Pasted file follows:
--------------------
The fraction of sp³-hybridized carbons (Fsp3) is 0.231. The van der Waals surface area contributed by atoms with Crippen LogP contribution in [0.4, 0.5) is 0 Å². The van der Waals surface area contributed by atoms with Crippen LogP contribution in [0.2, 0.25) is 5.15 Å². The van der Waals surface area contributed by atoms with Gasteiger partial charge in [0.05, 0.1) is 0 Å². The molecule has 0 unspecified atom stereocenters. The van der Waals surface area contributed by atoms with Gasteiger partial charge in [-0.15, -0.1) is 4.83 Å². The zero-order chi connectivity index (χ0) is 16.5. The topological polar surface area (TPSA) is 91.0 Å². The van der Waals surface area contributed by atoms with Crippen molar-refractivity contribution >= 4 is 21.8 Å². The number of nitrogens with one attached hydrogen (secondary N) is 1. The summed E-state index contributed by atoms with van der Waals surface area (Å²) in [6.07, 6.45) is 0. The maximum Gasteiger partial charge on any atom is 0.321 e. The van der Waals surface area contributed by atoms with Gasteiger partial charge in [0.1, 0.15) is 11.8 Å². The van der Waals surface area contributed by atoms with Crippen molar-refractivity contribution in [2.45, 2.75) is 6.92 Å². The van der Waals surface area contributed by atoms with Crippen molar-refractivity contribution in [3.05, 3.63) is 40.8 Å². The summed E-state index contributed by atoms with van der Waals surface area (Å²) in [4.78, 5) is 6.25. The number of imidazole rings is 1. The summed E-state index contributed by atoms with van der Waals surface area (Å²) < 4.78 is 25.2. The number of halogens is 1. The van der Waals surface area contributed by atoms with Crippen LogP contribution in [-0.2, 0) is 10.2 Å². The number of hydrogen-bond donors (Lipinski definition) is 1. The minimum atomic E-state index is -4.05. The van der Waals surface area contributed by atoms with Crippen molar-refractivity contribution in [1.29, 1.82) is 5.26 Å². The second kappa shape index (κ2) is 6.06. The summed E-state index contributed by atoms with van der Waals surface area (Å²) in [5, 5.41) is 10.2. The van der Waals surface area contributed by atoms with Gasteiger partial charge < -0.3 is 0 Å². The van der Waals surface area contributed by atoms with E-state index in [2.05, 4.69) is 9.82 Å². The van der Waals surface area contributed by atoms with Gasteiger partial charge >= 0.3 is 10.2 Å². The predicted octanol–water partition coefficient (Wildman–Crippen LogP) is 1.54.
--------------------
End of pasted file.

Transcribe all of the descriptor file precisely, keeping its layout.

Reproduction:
The fraction of sp³-hybridized carbons (Fsp3) is 0.231. The van der Waals surface area contributed by atoms with Crippen LogP contribution in [0.4, 0.5) is 0 Å². The van der Waals surface area contributed by atoms with Crippen LogP contribution in [0.2, 0.25) is 5.15 Å². The van der Waals surface area contributed by atoms with Gasteiger partial charge in [0.05, 0.1) is 0 Å². The molecule has 0 unspecified atom stereocenters. The van der Waals surface area contributed by atoms with Gasteiger partial charge in [-0.15, -0.1) is 4.83 Å². The zero-order chi connectivity index (χ0) is 16.5. The topological polar surface area (TPSA) is 91.0 Å². The van der Waals surface area contributed by atoms with Crippen molar-refractivity contribution >= 4 is 21.8 Å². The number of nitrogens with one attached hydrogen (secondary N) is 1. The summed E-state index contributed by atoms with van der Waals surface area (Å²) in [6.07, 6.45) is 0. The maximum Gasteiger partial charge on any atom is 0.321 e. The van der Waals surface area contributed by atoms with Gasteiger partial charge in [0.1, 0.15) is 11.8 Å². The van der Waals surface area contributed by atoms with Crippen molar-refractivity contribution in [2.45, 2.75) is 6.92 Å². The van der Waals surface area contributed by atoms with Crippen molar-refractivity contribution in [3.05, 3.63) is 40.8 Å². The summed E-state index contributed by atoms with van der Waals surface area (Å²) in [4.78, 5) is 6.25. The number of imidazole rings is 1. The summed E-state index contributed by atoms with van der Waals surface area (Å²) < 4.78 is 25.2. The number of halogens is 1. The van der Waals surface area contributed by atoms with Crippen LogP contribution in [-0.2, 0) is 10.2 Å². The number of hydrogen-bond donors (Lipinski definition) is 1. The minimum atomic E-state index is -4.05. The van der Waals surface area contributed by atoms with Crippen molar-refractivity contribution in [1.29, 1.82) is 5.26 Å². The second kappa shape index (κ2) is 6.06. The summed E-state index contributed by atoms with van der Waals surface area (Å²) in [5, 5.41) is 10.2. The van der Waals surface area contributed by atoms with Gasteiger partial charge < -0.3 is 0 Å². The van der Waals surface area contributed by atoms with E-state index in [2.05, 4.69) is 9.82 Å². The van der Waals surface area contributed by atoms with Gasteiger partial charge >= 0.3 is 10.2 Å². The predicted octanol–water partition coefficient (Wildman–Crippen LogP) is 1.54.